All of which makes it so deeply painful that when Squad Locasta's drop-pod survives its collision and its occupants find themselves stranded above the fray, Loken wants nothing more than the chance to descend further. He is willing to put his growing knowledge of Horus' fall aside so he - in the name of giving the Warmaster exactly what he wants - can scrabble down to the level he feels most comfortable with. The same level as Lucius of the Emperor's Children, which is a thought that should give anyone pause; a level so low even the witch-worshipping rebels of Choral City can take to the air and strike at them from above.
So does fully one third of four entire Legions present themselves for death, by refusing to consider how far they have fallen. To refuse, in fact, to ever look up.
Exciting fun times! The waving of flags! This missive represents Fliss' fiftieth chapter in her ongoing journey of discovery. Has it been a success so far? Has Fliss fallen in love with the 30th Millennium? Or is she one Primarch away from trying to beat me to death with my resin drop-pod?
1. Fifty chapters in, Fliss. Eight and a bit parts. Two and a half novels. A thousand pages, give or take. Pretty much a year exactly, Are you enjoying the experience? How close is the reality of the series to what you were imagining when I suggested all this?
Erm... Well, they're readable. They're not at the level where I'd be refusing to finish them if we weren't doing this blog. In fact on rare occasions I do get frustrated that I can't just keep reading and have to stop so we can chat about each chapter separately.
That's a good sign, isn't it? That sometimes you're so wrapped up in it you want to keep going?
I said on rare occasions. Which are getting rarer.
As to preconceptions; all I really had to go on were those giant robot dude figures you're always painting.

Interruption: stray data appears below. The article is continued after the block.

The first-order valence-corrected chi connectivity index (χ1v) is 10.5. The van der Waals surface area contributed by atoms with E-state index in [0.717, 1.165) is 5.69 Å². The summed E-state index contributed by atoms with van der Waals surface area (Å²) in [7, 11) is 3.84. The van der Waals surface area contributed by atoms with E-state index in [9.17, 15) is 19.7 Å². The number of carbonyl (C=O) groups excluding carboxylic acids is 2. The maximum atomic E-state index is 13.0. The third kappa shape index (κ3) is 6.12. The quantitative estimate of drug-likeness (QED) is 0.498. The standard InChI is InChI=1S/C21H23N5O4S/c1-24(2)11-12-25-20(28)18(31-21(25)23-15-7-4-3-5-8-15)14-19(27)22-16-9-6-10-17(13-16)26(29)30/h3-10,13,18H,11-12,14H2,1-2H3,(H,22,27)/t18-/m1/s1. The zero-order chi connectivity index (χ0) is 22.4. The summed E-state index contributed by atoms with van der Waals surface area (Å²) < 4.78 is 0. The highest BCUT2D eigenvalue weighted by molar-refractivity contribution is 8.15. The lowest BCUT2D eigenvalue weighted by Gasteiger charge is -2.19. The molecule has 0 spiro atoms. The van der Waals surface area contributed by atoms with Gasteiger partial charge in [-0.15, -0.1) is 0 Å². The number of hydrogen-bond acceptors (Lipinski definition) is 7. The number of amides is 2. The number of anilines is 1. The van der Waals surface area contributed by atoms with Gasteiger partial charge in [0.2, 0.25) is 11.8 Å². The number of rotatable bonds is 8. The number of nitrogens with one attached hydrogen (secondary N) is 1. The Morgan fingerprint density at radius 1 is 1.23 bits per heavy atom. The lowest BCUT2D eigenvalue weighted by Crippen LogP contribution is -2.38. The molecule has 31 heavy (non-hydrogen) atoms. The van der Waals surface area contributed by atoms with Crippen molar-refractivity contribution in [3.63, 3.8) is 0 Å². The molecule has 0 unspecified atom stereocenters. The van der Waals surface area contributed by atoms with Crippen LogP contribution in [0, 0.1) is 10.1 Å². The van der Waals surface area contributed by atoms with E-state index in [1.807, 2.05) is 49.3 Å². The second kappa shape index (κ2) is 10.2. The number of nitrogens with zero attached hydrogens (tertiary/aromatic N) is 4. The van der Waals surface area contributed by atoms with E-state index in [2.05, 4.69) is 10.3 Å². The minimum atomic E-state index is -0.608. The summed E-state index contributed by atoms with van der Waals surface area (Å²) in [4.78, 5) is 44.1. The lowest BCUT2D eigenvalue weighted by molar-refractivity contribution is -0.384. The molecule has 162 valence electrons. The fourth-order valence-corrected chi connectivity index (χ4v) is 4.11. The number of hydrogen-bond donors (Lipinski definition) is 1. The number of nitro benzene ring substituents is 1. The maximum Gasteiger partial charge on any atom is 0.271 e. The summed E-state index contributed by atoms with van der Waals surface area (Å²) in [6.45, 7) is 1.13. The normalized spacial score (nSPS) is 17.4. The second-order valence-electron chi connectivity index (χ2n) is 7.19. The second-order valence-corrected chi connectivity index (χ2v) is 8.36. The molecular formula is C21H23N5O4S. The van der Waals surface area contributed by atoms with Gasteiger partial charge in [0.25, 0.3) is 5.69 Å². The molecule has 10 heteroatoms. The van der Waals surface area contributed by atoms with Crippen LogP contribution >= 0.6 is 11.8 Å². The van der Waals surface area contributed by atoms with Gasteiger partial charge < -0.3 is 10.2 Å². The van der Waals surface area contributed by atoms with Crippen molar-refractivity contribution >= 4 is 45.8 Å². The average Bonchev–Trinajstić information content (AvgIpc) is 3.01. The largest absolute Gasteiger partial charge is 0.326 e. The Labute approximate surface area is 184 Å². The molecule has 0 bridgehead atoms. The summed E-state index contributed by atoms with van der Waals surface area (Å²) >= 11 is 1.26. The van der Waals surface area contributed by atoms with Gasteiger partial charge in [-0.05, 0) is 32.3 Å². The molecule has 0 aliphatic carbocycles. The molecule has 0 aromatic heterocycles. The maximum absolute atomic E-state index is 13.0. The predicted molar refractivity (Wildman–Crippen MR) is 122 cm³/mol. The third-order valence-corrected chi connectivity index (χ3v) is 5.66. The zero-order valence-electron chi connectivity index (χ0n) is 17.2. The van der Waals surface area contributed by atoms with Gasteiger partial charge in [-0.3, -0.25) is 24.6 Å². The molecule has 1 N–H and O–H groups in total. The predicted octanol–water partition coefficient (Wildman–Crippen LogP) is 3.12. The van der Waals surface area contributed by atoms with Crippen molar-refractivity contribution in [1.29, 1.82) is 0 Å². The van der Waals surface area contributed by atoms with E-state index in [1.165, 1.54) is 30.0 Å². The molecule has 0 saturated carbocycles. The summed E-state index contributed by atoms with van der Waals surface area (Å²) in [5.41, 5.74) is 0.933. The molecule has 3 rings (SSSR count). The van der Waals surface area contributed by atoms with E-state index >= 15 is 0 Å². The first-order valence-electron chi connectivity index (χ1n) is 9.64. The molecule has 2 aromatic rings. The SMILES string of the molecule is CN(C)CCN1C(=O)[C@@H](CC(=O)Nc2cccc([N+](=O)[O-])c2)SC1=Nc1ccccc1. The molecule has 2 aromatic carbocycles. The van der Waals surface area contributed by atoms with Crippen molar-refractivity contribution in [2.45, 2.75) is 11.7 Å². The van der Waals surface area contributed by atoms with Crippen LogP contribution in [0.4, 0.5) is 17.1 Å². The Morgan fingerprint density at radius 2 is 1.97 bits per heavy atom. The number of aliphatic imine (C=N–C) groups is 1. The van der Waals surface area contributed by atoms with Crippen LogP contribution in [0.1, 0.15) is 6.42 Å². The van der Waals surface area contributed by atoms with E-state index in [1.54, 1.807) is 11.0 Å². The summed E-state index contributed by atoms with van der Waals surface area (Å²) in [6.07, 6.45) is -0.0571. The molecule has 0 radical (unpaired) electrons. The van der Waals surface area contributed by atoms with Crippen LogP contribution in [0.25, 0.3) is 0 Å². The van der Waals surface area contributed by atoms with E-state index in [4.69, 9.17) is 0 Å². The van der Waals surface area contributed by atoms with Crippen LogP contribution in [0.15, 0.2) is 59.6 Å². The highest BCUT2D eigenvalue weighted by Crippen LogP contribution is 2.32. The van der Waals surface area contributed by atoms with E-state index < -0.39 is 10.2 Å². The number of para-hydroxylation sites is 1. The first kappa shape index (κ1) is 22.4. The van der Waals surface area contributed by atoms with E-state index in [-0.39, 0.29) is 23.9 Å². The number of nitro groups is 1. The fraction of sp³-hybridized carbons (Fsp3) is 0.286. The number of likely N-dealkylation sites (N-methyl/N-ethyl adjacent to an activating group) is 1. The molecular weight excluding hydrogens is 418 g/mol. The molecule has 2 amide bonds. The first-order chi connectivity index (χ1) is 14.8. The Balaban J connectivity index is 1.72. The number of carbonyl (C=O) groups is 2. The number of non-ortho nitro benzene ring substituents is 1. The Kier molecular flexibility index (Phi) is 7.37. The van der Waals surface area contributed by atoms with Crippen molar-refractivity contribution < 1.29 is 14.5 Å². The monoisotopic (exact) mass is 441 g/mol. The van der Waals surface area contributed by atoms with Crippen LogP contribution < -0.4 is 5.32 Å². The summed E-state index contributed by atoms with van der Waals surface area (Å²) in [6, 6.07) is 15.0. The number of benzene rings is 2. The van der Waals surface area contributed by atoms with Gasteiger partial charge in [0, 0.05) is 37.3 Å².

Has the series delivered from the giant robot dude perspective.
Kind of. I can never get a decent picture of them in my head.
There are pictures on the front covers!
But they never entirely mesh with the descriptions in the books.
Fair enough. Mainly I just want to check you're not hating all this so much that you're thinking of leaving me.
No. Well, not for that reason.
2. Who's your favourite character of the series so far?
Magnus Magnusson, because he can turn into a wolf.
That's it? That's really it?
He's awesome! He might be able to turn into other animals too!
He might not be able to turn into anything, it might just have been a vision.
(Fliss ponders this for a few seconds. She looks very sad.)
Karkasy reminds me a bit of you. Mainly the writing. And the drinking. And the womanising?
He did loads of womanising.
I know he did. How does that remind you of me?
I thought it might be something you'd want to write in the blog.
No-one will believe it.
You womanised me.
I seduced you; that's very different.
Did you? Is that what we should call it?
I don't know; I was drunk for, you know, pretty much all of it.
3. If you could change just one thing about the first fifty chapters, what would it be?
I think the whole switchover was far too fast.
From Horus the good guy to Horus the shit.
Any ideas on how to improve that?
You need an extra book. You need him having some adventures that lead him to question the Emperor properly, not just be fed stuff in a dream invaded by a liar. Neil's idea was a good one; a book completely from Horus' perspective.
Alternatively, I'd add in more remembrancers. We spend too much time seeing things from the Astartes perspective, which is too distant. I need human feelings to help me connect to the story.
4. Games Workshop have already released a CGI film set in this fictional universe, starring John Hurt and Terence Stamp. If they wanted to do another one covering the trilogy, who should they get to play Loken, Horus, Abaddon, etc.?
No. He's a dab hand with Gollums and chimps, but an Astartes requires a slightly different tone.
He's a master of CGI films!
At doing the actions! No-one's going to actually be chainswording people! We just need someone with deep and sonorous tones.
Take this seriously.